The natural world is full of synergistic relationships – relationships that provide mutual benefits and opportunities.

These relationships are part of a larger interconnected system, which is optimised, successful and thrives within the boundaries of its own sphere of existence. If something within that system changes, adaptation and evolution results. Failure to adapt often spells disaster!

This form of interconnected, complex relationships also exists between organisations and businesses within a market or economy. Much like a biological ecosystem, the business ecosystem has an array of different types of connections and relationships, some tightly dependent, some less so, but without them we could not succeed. Like a biological ecosystem, the business ecosystem evolves to fluctuating internal or external factors. This ability to adapt, both in natural and business ecosystems separates those who thrive and those who do not.

The real story here is that natural and business ecosystems are inextricably linked. Nature underpins all our business ecosystems. You may be several degrees of separation from the soil, but it will still represent the foundation of some aspect of your business.

Protecting nature will build long-term resilience into our economy. Regardless of your sector, doing nothing is no longer an option. There is no future for “Business as Usual”.

Business for Biodiversity is Ireland’s new national business and biodiversity platform launching this March. The platform will focus on increasing awareness and education around business links to nature, applicable policy information, networking and collaboration opportunities and examples of actions that businesses can take.

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#jointheevolution #evolutionofbusiness #naturepositive #fornature #biodiversity #bizbioirl

Many of us have heard this term “nature positive” used in the context of business and biodiversity, but what does it actually mean?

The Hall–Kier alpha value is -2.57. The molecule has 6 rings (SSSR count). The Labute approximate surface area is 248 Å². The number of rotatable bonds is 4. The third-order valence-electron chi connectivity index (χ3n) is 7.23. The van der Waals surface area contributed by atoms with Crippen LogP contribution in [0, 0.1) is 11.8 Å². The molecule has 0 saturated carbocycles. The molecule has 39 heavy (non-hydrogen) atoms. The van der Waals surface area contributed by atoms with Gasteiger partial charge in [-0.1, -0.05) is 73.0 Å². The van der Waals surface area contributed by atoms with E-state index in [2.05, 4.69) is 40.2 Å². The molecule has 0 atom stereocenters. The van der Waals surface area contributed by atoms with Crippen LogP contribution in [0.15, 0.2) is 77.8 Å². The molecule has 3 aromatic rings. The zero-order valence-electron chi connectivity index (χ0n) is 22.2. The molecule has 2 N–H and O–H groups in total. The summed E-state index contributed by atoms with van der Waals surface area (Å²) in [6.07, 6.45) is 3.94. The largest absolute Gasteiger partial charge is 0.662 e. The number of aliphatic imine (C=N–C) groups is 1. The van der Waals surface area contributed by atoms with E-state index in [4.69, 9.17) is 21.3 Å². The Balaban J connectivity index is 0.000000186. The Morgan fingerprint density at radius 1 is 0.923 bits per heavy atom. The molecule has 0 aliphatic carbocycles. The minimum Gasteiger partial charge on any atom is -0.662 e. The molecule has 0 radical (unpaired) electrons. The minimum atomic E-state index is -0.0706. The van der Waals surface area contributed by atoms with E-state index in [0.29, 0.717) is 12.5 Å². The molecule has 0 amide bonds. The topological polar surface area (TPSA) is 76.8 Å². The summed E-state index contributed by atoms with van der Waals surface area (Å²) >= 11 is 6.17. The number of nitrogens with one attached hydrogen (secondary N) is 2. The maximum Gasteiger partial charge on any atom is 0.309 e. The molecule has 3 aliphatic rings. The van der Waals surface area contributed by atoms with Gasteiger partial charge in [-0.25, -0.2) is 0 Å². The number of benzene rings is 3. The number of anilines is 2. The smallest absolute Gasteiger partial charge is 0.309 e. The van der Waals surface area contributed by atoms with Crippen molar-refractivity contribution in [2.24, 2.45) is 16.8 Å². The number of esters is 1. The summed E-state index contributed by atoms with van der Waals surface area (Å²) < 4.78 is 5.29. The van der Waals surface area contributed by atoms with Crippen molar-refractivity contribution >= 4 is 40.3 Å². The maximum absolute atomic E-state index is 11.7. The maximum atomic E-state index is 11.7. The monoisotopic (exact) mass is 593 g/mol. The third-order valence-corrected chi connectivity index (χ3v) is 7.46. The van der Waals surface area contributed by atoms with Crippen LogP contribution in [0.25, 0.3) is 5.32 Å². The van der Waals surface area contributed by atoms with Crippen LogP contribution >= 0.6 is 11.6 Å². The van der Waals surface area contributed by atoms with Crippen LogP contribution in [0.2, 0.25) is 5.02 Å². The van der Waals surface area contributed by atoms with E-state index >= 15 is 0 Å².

“Nature positive” as a term is being worked on by the Nature Positive Initiative and you can read their latest definition here…essentially its a global societal goal defined as ‘Halt and reverse nature loss by 2030 on a 2020 baseline, achieve full recovery by 2050’.

In this context, a nature positive business is generally understood to have certain qualities and values.

Nature positive businesses understand how their business operations impact on the environment, and they also understand how they benefit from nature, or how they depend on it, for example, through an ecosystem service like pollination.

Once a business understands their impacts and dependencies, they can transform how they do things to avoid or reduce pressure on the natural world. The impacts may be hidden within their value chain, but a business has the power to switch suppliers and make that shift towards organisations that are more tuned in to their environmental or social impact.

A nature positive business mobilises resources to enhance ecosystems and enrich biodiversity. They can do this by enhancing the natural habitats that occur within their landholding, by working with communities to enrich local ecosystems or by providing funding to NGOs to enable rewilding projects further afield, perhaps in key geographic areas and ecosystems that have high biodiversity value or critical habitats, like the Amazon Rainforest.

Carbon storage is another priority for a nature positive business. Cutting carbon emissions, protecting natural carbon sinks, and transforming agriculture to enhance sequestration are fundamental ways that businesses can improve their carbon storage capacity.